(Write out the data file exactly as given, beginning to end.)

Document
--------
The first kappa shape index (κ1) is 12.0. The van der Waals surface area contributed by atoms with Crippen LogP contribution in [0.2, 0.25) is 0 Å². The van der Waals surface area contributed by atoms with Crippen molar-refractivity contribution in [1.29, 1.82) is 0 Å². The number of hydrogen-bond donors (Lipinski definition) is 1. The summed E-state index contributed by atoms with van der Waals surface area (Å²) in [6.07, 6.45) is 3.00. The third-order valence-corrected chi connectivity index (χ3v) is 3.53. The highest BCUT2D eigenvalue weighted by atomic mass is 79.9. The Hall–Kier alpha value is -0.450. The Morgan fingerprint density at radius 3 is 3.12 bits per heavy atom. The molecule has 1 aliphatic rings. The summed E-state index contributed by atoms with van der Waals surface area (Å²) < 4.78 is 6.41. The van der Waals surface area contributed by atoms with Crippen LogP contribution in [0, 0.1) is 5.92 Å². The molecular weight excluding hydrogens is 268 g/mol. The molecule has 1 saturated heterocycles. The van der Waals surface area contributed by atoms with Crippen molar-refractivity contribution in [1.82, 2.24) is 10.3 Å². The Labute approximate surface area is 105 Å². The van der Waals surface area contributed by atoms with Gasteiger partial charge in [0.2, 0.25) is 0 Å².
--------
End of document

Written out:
The first kappa shape index (κ1) is 12.0. The van der Waals surface area contributed by atoms with Crippen LogP contribution in [0.2, 0.25) is 0 Å². The van der Waals surface area contributed by atoms with Crippen molar-refractivity contribution in [1.29, 1.82) is 0 Å². The number of hydrogen-bond donors (Lipinski definition) is 1. The summed E-state index contributed by atoms with van der Waals surface area (Å²) in [6.07, 6.45) is 3.00. The third-order valence-corrected chi connectivity index (χ3v) is 3.53. The highest BCUT2D eigenvalue weighted by atomic mass is 79.9. The Hall–Kier alpha value is -0.450. The Morgan fingerprint density at radius 3 is 3.12 bits per heavy atom. The molecule has 1 aliphatic rings. The summed E-state index contributed by atoms with van der Waals surface area (Å²) < 4.78 is 6.41. The van der Waals surface area contributed by atoms with Crippen LogP contribution in [0, 0.1) is 5.92 Å². The molecular weight excluding hydrogens is 268 g/mol. The molecule has 1 saturated heterocycles. The van der Waals surface area contributed by atoms with Crippen molar-refractivity contribution in [1.82, 2.24) is 10.3 Å². The Labute approximate surface area is 105 Å². The van der Waals surface area contributed by atoms with Gasteiger partial charge in [0.2, 0.25) is 0 Å².